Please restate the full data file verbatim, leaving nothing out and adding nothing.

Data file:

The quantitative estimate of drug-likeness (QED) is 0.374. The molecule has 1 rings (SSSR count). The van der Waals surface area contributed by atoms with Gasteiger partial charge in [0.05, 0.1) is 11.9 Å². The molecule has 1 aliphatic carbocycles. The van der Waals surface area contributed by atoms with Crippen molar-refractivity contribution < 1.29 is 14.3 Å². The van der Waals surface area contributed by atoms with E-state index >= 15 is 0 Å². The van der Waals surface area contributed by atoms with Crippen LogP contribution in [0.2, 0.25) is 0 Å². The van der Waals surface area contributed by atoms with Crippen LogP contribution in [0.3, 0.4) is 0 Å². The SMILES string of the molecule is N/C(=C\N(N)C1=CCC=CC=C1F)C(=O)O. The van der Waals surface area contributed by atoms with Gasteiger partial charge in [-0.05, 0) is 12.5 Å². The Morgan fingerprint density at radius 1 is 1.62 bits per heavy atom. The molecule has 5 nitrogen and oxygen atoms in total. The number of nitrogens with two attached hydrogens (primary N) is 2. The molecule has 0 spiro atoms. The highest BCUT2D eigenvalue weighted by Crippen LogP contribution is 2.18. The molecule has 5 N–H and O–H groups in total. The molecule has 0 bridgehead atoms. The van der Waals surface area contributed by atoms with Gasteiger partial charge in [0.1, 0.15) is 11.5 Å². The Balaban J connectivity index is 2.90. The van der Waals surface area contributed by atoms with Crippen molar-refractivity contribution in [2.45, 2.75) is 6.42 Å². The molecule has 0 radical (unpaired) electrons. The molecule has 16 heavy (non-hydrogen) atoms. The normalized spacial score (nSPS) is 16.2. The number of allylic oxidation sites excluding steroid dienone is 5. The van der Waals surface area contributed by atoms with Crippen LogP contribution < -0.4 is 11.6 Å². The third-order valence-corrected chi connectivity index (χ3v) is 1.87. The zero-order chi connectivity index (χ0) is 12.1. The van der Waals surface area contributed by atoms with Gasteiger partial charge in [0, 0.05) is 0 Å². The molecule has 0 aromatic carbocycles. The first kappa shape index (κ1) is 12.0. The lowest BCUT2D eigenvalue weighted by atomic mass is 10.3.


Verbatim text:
The quantitative estimate of drug-likeness (QED) is 0.374. The molecule has 1 rings (SSSR count). The van der Waals surface area contributed by atoms with Gasteiger partial charge in [0.05, 0.1) is 11.9 Å². The molecule has 1 aliphatic carbocycles. The van der Waals surface area contributed by atoms with Crippen molar-refractivity contribution < 1.29 is 14.3 Å². The van der Waals surface area contributed by atoms with E-state index >= 15 is 0 Å². The van der Waals surface area contributed by atoms with Crippen LogP contribution in [0.2, 0.25) is 0 Å². The van der Waals surface area contributed by atoms with Crippen LogP contribution in [0.3, 0.4) is 0 Å². The SMILES string of the molecule is N/C(=C\N(N)C1=CCC=CC=C1F)C(=O)O. The van der Waals surface area contributed by atoms with Gasteiger partial charge in [-0.05, 0) is 12.5 Å². The Morgan fingerprint density at radius 1 is 1.62 bits per heavy atom. The molecule has 5 nitrogen and oxygen atoms in total. The number of nitrogens with two attached hydrogens (primary N) is 2. The molecule has 0 spiro atoms. The highest BCUT2D eigenvalue weighted by Crippen LogP contribution is 2.18. The molecule has 5 N–H and O–H groups in total. The molecule has 0 bridgehead atoms. The van der Waals surface area contributed by atoms with Gasteiger partial charge in [0.1, 0.15) is 11.5 Å². The Balaban J connectivity index is 2.90. The van der Waals surface area contributed by atoms with Crippen molar-refractivity contribution in [2.45, 2.75) is 6.42 Å². The molecule has 0 radical (unpaired) electrons. The molecule has 16 heavy (non-hydrogen) atoms. The normalized spacial score (nSPS) is 16.2. The number of allylic oxidation sites excluding steroid dienone is 5. The van der Waals surface area contributed by atoms with Crippen LogP contribution < -0.4 is 11.6 Å². The third-order valence-corrected chi connectivity index (χ3v) is 1.87. The zero-order chi connectivity index (χ0) is 12.1. The van der Waals surface area contributed by atoms with Gasteiger partial charge in [0, 0.05) is 0 Å². The molecule has 0 aromatic carbocycles. The first kappa shape index (κ1) is 12.0. The lowest BCUT2D eigenvalue weighted by atomic mass is 10.3.